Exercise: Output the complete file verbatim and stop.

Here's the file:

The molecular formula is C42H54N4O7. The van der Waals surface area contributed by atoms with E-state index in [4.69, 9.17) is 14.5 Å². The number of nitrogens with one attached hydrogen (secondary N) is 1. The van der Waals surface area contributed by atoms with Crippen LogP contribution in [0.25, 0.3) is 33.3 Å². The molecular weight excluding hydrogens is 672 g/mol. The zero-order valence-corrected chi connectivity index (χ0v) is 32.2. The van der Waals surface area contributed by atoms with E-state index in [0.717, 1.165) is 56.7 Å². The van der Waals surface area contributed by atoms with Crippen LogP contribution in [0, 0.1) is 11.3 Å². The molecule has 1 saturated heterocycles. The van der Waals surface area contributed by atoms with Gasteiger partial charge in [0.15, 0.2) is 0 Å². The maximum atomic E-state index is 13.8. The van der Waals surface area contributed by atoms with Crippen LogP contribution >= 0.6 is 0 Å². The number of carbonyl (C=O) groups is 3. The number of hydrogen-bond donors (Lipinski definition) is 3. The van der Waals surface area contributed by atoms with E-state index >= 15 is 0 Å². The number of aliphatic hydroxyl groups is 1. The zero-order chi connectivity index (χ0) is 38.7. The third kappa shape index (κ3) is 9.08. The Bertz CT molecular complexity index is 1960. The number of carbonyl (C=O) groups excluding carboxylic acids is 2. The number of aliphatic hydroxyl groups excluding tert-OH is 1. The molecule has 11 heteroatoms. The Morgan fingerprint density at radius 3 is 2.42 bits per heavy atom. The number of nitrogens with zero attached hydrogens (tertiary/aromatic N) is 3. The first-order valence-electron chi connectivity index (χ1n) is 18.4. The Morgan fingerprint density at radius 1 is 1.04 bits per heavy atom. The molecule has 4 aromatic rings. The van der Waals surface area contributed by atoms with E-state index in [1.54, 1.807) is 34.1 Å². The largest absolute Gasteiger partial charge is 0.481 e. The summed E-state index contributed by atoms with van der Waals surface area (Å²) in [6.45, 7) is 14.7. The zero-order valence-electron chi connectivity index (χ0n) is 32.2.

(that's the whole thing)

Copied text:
The molecular formula is C42H54N4O7. The van der Waals surface area contributed by atoms with E-state index in [4.69, 9.17) is 14.5 Å². The number of nitrogens with one attached hydrogen (secondary N) is 1. The van der Waals surface area contributed by atoms with Crippen LogP contribution in [0.25, 0.3) is 33.3 Å². The molecular weight excluding hydrogens is 672 g/mol. The zero-order valence-corrected chi connectivity index (χ0v) is 32.2. The van der Waals surface area contributed by atoms with E-state index in [0.717, 1.165) is 56.7 Å². The van der Waals surface area contributed by atoms with Crippen LogP contribution in [0, 0.1) is 11.3 Å². The molecule has 1 saturated heterocycles. The van der Waals surface area contributed by atoms with Gasteiger partial charge in [0.15, 0.2) is 0 Å². The maximum atomic E-state index is 13.8. The van der Waals surface area contributed by atoms with Crippen LogP contribution >= 0.6 is 0 Å². The number of carbonyl (C=O) groups is 3. The number of hydrogen-bond donors (Lipinski definition) is 3. The van der Waals surface area contributed by atoms with E-state index >= 15 is 0 Å². The number of aliphatic hydroxyl groups is 1. The zero-order chi connectivity index (χ0) is 38.7. The third kappa shape index (κ3) is 9.08. The Bertz CT molecular complexity index is 1960. The number of carbonyl (C=O) groups excluding carboxylic acids is 2. The number of aliphatic hydroxyl groups excluding tert-OH is 1. The molecule has 11 heteroatoms. The Morgan fingerprint density at radius 3 is 2.42 bits per heavy atom. The number of nitrogens with zero attached hydrogens (tertiary/aromatic N) is 3. The first-order valence-electron chi connectivity index (χ1n) is 18.4. The Morgan fingerprint density at radius 1 is 1.04 bits per heavy atom. The molecule has 4 aromatic rings. The van der Waals surface area contributed by atoms with E-state index in [1.54, 1.807) is 34.1 Å². The largest absolute Gasteiger partial charge is 0.481 e. The summed E-state index contributed by atoms with van der Waals surface area (Å²) in [6.45, 7) is 14.7. The zero-order valence-electron chi connectivity index (χ0n) is 32.2.